Thin Films


Thin film technology is the process of depositing and characterizing functional material layers on a substrate. Metal-oxides, nitrides, and carbides exhibit an amazing range of functional properties, such as superconducting, colossal magnetoresistance, ferroelectricity, multiferroicity, high hardness and strength. These films are often grown epitaxially on single crystal substrates, which control the crystallographic order of the epitaxial films. As a result, epitaxial films are routinely used as active layers to build high-performance electronic and optical devices. We study the synthesis, microstructure, and physical properties of thin films for applications in superconductors, magnetism, optoelectronics, catalysts, photovoltaic solar cells, and batteries.





Dr. Hongmei Luo

Associate Dean of Research in the College of Engineering and Luke Barry Shires Professor of Chemical Engineering

Office: JH 254
Phone: (575) 646-4204

Educational Background:
Ph. D.,  Chemical Engineering, Tulane University (2006)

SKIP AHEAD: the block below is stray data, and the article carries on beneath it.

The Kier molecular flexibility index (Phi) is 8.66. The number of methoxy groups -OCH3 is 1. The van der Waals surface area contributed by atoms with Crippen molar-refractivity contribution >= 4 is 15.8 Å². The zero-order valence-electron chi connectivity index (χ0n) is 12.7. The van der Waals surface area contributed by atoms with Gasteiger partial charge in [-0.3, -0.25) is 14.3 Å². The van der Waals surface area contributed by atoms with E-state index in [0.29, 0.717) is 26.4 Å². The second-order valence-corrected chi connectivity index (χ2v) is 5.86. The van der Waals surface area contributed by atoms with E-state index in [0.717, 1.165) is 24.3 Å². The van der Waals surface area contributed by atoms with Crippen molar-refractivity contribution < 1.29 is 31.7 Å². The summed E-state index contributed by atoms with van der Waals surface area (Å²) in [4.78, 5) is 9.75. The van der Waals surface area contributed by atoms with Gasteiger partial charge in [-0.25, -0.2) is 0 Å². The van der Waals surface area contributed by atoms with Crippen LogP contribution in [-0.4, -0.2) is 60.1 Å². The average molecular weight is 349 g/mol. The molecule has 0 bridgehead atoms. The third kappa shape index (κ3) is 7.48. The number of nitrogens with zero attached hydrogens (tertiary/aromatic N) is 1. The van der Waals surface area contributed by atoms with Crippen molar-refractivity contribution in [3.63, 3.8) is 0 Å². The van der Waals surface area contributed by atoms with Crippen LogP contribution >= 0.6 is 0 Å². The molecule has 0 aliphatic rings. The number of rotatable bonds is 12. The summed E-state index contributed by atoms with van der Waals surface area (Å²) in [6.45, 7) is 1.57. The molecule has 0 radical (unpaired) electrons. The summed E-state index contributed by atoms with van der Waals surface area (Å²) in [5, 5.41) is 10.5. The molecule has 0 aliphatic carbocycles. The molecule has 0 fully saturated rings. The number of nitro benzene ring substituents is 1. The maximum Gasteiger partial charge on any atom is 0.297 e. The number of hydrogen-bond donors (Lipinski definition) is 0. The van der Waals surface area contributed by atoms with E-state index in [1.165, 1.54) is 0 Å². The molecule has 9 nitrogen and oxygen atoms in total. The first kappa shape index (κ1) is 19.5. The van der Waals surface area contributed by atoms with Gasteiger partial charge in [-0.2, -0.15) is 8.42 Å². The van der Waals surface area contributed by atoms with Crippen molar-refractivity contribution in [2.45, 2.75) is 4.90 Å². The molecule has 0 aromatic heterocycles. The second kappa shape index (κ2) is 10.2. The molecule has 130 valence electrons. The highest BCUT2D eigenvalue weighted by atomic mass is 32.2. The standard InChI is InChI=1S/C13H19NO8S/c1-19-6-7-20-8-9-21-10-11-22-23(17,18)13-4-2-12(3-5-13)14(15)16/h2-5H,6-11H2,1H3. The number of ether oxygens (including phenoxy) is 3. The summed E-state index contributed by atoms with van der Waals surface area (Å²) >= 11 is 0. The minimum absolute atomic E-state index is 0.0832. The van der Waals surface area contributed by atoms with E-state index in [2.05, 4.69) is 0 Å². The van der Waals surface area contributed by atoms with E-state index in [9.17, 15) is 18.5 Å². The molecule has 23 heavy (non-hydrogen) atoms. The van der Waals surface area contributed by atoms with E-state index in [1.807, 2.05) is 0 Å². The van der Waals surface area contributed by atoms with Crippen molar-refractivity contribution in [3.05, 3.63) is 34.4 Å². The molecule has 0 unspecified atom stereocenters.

B.S., Chemistry, Fuyang Normal University, China (1992)



Student Activities:


  • Di Huang, Qi Zhou, Christopher Catanach, Hongmei Luo, "Polymer-assisted deposition Li(Ni,Co,Mn)O2 thin films," MRS Spring Meeting, Phoenix, April 2-6, 2018 (poster).
  • Qi Zhou, Alexandra P. Hartman, Hongmei Luo, Stefan Zollner, "Spectroscopic ellipsometry of NiO and Co3O4 thin films with different orientations grown on SrTiO3 substrates by polymer-assisted deposition," APS Four Corner Meeting, Las Cruces, October 21-22, 2016 (poster).
  • Q. Lin, Y. Li, B. Patterson, H. M. Luo, "A polymer-assisted Hydrothermal Approach to Titanium Dioxide Thin Films," J. Chem. Process Engineer. 1:103 (2014).